“The Great Chief in Washington sends word that he wishes to buy our land!”
How can you buy or sell the sky, the warmth of the land? Every part of this Earth is sacred to my people. Every shining pine needle, every sandy shore, every mist in the dogwoods, every clearing, and humming insect is holy in the memory and experience of my people. The sap which courses through the trees carries the memories of the Red Man…
We know that the White Man does not understand our ways. One portion of the land is the same to him as the next, for he is a stranger who comes in the night and takes from the land whatever he needs. The earth is not his brother, but his enemy, and when he has conquered it, he moves on. He leaves his fathers’ graves behind and he does not care.
He kidnaps the Earth from his children. He treats his mother, the Earth, and his brother, the Sky, as things to be bought, plundered, sold like sheep or bright beads. His appetite will devour the Earth and leave behind only desert.
There is no quiet place in the White Man’s cities…and what is there to life if a man cannot hear the lonely cry of the whippoorwill or the arguments of the frogs around a pond at night?
The air is precious to the Red Man, for all things share the same breath–the beast, the tree, the man–they all share the same breath.
The White Man must treat the beasts of this land as his brothers…I have seen a thousand rotting buffalo on the prairie left by the White Man who shot them from a passing train. I am a savage and I do not understand how the smoking iron horse can be more important than the buffalo that we kill only to stay alive.
What is a man without the beast? If all the beasts were gone, man would die from a great loneliness of spirit, for whatever happens to the beast soon happens to man. All things are connected.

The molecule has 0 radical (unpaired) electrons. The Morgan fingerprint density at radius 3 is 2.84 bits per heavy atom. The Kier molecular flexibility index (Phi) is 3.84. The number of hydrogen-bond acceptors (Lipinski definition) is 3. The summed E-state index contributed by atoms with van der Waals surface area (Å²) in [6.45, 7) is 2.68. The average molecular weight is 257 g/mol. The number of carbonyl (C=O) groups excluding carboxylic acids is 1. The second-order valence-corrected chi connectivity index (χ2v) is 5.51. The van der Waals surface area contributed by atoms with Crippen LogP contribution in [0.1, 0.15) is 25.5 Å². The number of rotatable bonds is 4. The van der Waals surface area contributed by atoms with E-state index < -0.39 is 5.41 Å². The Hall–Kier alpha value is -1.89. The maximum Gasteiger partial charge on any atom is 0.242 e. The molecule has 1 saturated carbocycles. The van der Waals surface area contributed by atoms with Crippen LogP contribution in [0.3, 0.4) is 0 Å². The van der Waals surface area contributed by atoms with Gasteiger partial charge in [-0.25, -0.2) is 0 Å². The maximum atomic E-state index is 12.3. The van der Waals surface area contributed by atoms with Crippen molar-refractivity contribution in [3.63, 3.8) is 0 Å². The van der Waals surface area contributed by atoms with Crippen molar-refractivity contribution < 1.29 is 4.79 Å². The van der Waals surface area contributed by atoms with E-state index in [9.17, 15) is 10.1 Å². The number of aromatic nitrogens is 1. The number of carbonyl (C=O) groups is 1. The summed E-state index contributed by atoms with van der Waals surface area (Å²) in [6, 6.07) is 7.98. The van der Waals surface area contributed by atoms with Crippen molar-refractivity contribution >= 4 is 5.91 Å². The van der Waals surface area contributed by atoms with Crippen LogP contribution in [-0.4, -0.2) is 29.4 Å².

Teach your children what we have taught our children, that the Earth is our mother. Whatever befalls the Earth befalls the sons of the Earth. If men spit upon the ground, they spit upon themselves.
This we know. The earth does not belong to man; man belongs to the Earth. This we know. All things are connected …man did not weave the web of life; he is merely a strand in it. Whatever he does to the web, he does to himself.
Continue to contaminate your bed, and you will one night suffocate in your own waste. But in your perishing, you will shine brightly, fired by the strength of the God who brought you to this land for some special purpose–have you dominion over the land and over the Red Man.
That destiny is a mystery to us, for we do no understand when the buffalo are all slaughtered, the wild horses are tamed, the secret corners of the forest–heavy with the scent of many men–and the view of the ripe hills is blotted by talking wires.
Where is the thicket gone? Where is the Eagle gone? And what is it to say goodbye to the swift pony and the hunt? The end of living and the beginning of survival.”
Spoken in 1854, this reply from Chief Seattle, leader of the Suquamish Tribe, to the U.S. Government sums up the relationship between Man and Earth.